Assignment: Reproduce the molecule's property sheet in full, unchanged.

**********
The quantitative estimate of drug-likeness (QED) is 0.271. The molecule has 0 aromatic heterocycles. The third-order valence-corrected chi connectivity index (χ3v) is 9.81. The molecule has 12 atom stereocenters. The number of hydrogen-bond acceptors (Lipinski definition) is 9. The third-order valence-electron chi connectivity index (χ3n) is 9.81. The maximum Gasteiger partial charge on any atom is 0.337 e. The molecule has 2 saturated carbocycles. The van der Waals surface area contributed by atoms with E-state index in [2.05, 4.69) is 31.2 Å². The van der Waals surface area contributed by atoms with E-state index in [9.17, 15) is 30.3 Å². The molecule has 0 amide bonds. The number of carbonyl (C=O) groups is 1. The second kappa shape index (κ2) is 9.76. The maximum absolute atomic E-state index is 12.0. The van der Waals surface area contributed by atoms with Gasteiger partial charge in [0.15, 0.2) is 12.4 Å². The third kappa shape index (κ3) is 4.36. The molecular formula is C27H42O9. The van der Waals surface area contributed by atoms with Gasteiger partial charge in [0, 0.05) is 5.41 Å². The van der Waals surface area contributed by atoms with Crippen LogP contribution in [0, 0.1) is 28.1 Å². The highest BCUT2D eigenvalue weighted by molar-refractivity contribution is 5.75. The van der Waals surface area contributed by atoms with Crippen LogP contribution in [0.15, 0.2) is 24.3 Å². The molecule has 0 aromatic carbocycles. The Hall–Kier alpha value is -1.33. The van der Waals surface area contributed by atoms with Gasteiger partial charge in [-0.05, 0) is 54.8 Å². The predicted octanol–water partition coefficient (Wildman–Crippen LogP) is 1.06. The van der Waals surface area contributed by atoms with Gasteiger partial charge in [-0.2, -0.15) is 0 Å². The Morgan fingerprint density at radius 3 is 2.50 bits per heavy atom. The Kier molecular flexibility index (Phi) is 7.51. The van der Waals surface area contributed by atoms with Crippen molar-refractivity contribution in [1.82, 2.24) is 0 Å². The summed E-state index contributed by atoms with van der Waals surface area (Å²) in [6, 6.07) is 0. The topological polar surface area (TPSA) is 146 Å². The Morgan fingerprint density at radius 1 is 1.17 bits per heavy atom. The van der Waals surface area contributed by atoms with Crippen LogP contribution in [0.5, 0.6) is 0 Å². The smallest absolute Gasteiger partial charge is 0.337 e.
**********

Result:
The quantitative estimate of drug-likeness (QED) is 0.271. The molecule has 0 aromatic heterocycles. The third-order valence-corrected chi connectivity index (χ3v) is 9.81. The molecule has 12 atom stereocenters. The number of hydrogen-bond acceptors (Lipinski definition) is 9. The third-order valence-electron chi connectivity index (χ3n) is 9.81. The maximum Gasteiger partial charge on any atom is 0.337 e. The molecule has 2 saturated carbocycles. The van der Waals surface area contributed by atoms with E-state index in [2.05, 4.69) is 31.2 Å². The van der Waals surface area contributed by atoms with E-state index in [9.17, 15) is 30.3 Å². The molecule has 0 amide bonds. The number of carbonyl (C=O) groups is 1. The second kappa shape index (κ2) is 9.76. The maximum absolute atomic E-state index is 12.0. The van der Waals surface area contributed by atoms with Gasteiger partial charge in [0.15, 0.2) is 12.4 Å². The third kappa shape index (κ3) is 4.36. The molecular formula is C27H42O9. The van der Waals surface area contributed by atoms with Gasteiger partial charge in [0, 0.05) is 5.41 Å². The van der Waals surface area contributed by atoms with Crippen LogP contribution in [0, 0.1) is 28.1 Å². The highest BCUT2D eigenvalue weighted by molar-refractivity contribution is 5.75. The van der Waals surface area contributed by atoms with Crippen LogP contribution in [0.15, 0.2) is 24.3 Å². The molecule has 0 aromatic carbocycles. The Hall–Kier alpha value is -1.33. The van der Waals surface area contributed by atoms with Gasteiger partial charge in [-0.05, 0) is 54.8 Å². The predicted octanol–water partition coefficient (Wildman–Crippen LogP) is 1.06. The van der Waals surface area contributed by atoms with Gasteiger partial charge in [-0.2, -0.15) is 0 Å². The Morgan fingerprint density at radius 3 is 2.50 bits per heavy atom. The Kier molecular flexibility index (Phi) is 7.51. The van der Waals surface area contributed by atoms with Crippen molar-refractivity contribution in [1.82, 2.24) is 0 Å². The summed E-state index contributed by atoms with van der Waals surface area (Å²) in [6, 6.07) is 0. The topological polar surface area (TPSA) is 146 Å². The Morgan fingerprint density at radius 1 is 1.17 bits per heavy atom. The van der Waals surface area contributed by atoms with Crippen LogP contribution in [0.5, 0.6) is 0 Å². The smallest absolute Gasteiger partial charge is 0.337 e.